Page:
A reader sent me the following email:
In the article: ‘Do you need to be genius to be genius’ you said
greatness is not an exclusively property of 120+ IQ people. I think it
is. All the great people in the world have 120 or more. Even
subjective iq measurements of those among them whose IQ scores arent
known, have come out to 120 + iq…
I can think of many examples of eminent people who scored below 120 on an IQ type test:
JFK tested at 119
Bill Cosby’s SAT score equated to IQ 84 (though as a child he aced a formal IQ test)
JD Salinger scored IQ 104
Howard Stern’s SAT scores equated to IQ 115
Muhammad Ali’s army test score equated to IQ 85
Condoleeza Rice was told she wasn’t college material based on her PSAT scores (though she aced an IQ test as a toddler)
The problem is, any time you cite these, people immediately call the IQ score into question. The score is dismissed because the person was tested during childhood, or the test did not measure the cognitive domains the person excels in, or the person wasn’t trying or had a learning disability preventing him from understanding the instructions etc.
In some cases these explanations are valid, but if no amount of evidence can convince you that an accomplished person doesn’t have a 120+ IQ, then your view is unfalsifiable and thus unscientific.
There are four main reasons people think all accomplished people have 120+ IQs:
They don’t realize how high IQ 120 is
An IQ of 120+ means you’re smarter than 90% of (white) Americans your age. A young adult who is taller than 90% of white Americans his age is 6’1″+ which is considered a very respectable height and yet an equally rare IQ is considered chopped liver.
They don’t appreciate IQ inflation
Because people take many IQ tests that often give wildly different scores and then cherry-pick their best scores, an IQ below 120 sounds low to them. Also, because there are so many elite colleges and high IQ societies accepting scores from so many different tests, it feels like there are so many communities with average IQs above 140, when in reality, many of these groups would regress to the 120s if given a test not used to select them. Part of what admission tests select for is scoring higher on the admission test than you score on other intelligence tests.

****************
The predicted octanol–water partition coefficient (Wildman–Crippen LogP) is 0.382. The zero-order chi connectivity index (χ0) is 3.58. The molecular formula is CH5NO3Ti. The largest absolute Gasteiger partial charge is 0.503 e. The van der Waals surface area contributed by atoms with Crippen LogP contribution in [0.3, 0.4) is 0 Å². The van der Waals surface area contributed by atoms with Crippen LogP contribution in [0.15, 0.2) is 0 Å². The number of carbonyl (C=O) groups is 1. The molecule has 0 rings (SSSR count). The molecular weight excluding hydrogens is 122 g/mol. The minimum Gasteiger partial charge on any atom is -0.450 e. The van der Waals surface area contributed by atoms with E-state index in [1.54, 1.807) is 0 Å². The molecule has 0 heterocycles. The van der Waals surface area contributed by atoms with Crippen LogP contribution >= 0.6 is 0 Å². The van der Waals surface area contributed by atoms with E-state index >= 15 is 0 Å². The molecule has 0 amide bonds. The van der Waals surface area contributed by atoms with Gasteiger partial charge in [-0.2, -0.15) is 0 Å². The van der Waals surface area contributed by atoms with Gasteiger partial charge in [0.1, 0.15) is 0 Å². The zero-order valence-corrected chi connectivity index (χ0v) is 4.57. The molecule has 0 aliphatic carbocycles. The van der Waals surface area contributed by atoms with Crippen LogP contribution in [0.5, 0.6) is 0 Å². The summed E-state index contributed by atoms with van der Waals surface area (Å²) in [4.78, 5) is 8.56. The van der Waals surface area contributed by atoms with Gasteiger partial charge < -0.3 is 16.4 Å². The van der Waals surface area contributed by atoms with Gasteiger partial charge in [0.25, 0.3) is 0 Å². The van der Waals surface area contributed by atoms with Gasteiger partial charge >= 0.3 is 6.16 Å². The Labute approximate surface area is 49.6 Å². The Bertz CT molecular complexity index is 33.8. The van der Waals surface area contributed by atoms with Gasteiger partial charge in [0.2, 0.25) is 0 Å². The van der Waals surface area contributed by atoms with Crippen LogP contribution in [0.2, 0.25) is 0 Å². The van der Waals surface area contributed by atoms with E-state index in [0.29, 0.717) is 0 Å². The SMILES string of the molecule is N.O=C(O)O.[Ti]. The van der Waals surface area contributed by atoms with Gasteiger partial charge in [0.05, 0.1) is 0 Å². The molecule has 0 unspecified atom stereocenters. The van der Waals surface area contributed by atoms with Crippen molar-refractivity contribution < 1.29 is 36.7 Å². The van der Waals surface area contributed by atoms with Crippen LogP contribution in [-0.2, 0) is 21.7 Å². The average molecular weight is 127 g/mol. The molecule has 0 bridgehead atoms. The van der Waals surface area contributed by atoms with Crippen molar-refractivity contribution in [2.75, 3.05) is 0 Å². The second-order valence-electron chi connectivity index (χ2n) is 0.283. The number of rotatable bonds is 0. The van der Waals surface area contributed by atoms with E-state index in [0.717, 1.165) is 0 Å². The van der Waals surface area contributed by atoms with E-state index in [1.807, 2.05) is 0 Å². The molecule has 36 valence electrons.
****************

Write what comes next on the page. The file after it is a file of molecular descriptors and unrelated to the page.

They overvalue intelligence
Intelligence might be the single most important trait, but it’s dwarfed by the totality of other traits. IQ is probably no more important to most types of success than height is to fighting ability. On average the best boxers in the world will be well above six feet, but occasionally men of average height will dominate (i.e. Mike Tyson). Even in fields where height is overwhelmingly important (i.e. basketball), you’ll find the occasional super-short guy (“Muggsy” Bogues), so even at the top of fields as IQ loaded as science, I’d expect a few not-smart people.
They don’t appreciate the bivariate normal distribution
Everyone knows that a super failure can have a super high IQ, but so many deny that a super achiever can have a super low IQ. But the correlation between IQ and achievement is only meaningful if you believe in the bivariate normal distribution which means that for every high IQ person who is low on achievement, there must be a high achievement person who is low in IQ.
Of course these statistical models are just abstractions that are never perfectly observed in nature so things are not quite as symmetrical as the graph implies, but they’re pretty good approximations.
People have no trouble accepting that height can dramatically overpredict weight and weight can dramatically overpredict height, yet when it comes to IQ and achievement, they think only the former can greatly overpredict the latter and not vice versa.